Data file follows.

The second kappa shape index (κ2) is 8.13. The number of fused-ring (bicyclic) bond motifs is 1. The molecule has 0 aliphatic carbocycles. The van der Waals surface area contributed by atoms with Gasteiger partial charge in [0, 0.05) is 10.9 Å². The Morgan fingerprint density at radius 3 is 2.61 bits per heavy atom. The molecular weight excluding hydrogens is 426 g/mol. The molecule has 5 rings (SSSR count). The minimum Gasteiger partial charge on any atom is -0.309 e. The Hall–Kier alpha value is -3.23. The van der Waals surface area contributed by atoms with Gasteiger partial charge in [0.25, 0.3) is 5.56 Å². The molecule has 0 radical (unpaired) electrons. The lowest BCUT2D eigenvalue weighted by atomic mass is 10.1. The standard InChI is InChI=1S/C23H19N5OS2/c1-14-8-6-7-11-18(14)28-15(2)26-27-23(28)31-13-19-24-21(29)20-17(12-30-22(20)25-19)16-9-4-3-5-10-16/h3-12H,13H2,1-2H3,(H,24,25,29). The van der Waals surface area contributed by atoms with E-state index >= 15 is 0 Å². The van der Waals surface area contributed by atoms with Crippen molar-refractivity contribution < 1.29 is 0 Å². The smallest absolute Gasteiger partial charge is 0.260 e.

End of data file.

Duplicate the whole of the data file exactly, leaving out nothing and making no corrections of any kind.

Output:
The second kappa shape index (κ2) is 8.13. The number of fused-ring (bicyclic) bond motifs is 1. The molecule has 0 aliphatic carbocycles. The van der Waals surface area contributed by atoms with Gasteiger partial charge in [0, 0.05) is 10.9 Å². The Morgan fingerprint density at radius 3 is 2.61 bits per heavy atom. The molecular weight excluding hydrogens is 426 g/mol. The molecule has 5 rings (SSSR count). The minimum Gasteiger partial charge on any atom is -0.309 e. The Hall–Kier alpha value is -3.23. The van der Waals surface area contributed by atoms with Gasteiger partial charge in [0.25, 0.3) is 5.56 Å². The molecule has 0 radical (unpaired) electrons. The lowest BCUT2D eigenvalue weighted by atomic mass is 10.1. The standard InChI is InChI=1S/C23H19N5OS2/c1-14-8-6-7-11-18(14)28-15(2)26-27-23(28)31-13-19-24-21(29)20-17(12-30-22(20)25-19)16-9-4-3-5-10-16/h3-12H,13H2,1-2H3,(H,24,25,29). The van der Waals surface area contributed by atoms with E-state index >= 15 is 0 Å². The van der Waals surface area contributed by atoms with Crippen molar-refractivity contribution < 1.29 is 0 Å². The smallest absolute Gasteiger partial charge is 0.260 e.